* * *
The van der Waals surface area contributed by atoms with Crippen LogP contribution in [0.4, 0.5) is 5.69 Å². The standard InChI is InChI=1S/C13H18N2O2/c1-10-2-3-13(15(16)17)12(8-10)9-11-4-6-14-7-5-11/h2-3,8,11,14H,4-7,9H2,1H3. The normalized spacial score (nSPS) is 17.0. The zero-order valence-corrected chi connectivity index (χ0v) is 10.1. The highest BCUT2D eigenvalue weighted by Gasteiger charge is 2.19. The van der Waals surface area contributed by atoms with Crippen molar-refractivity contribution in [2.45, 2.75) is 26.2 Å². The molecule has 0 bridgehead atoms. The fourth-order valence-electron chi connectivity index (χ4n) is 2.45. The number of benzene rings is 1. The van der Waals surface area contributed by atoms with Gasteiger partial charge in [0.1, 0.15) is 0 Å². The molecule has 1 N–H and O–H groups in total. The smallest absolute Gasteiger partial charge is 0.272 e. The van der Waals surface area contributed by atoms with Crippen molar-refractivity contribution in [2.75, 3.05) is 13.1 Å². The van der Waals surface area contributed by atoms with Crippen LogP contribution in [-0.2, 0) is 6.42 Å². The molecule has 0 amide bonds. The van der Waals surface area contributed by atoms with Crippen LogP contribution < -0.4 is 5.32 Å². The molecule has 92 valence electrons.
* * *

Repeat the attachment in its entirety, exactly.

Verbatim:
The van der Waals surface area contributed by atoms with Crippen LogP contribution in [0.4, 0.5) is 5.69 Å². The standard InChI is InChI=1S/C13H18N2O2/c1-10-2-3-13(15(16)17)12(8-10)9-11-4-6-14-7-5-11/h2-3,8,11,14H,4-7,9H2,1H3. The normalized spacial score (nSPS) is 17.0. The zero-order valence-corrected chi connectivity index (χ0v) is 10.1. The highest BCUT2D eigenvalue weighted by Gasteiger charge is 2.19. The van der Waals surface area contributed by atoms with Crippen molar-refractivity contribution in [2.45, 2.75) is 26.2 Å². The molecule has 0 bridgehead atoms. The fourth-order valence-electron chi connectivity index (χ4n) is 2.45. The number of benzene rings is 1. The van der Waals surface area contributed by atoms with Gasteiger partial charge in [0.1, 0.15) is 0 Å². The molecule has 1 N–H and O–H groups in total. The smallest absolute Gasteiger partial charge is 0.272 e. The van der Waals surface area contributed by atoms with Crippen molar-refractivity contribution in [2.75, 3.05) is 13.1 Å². The van der Waals surface area contributed by atoms with Crippen LogP contribution in [-0.2, 0) is 6.42 Å². The molecule has 0 amide bonds. The van der Waals surface area contributed by atoms with Crippen LogP contribution < -0.4 is 5.32 Å². The molecule has 92 valence electrons.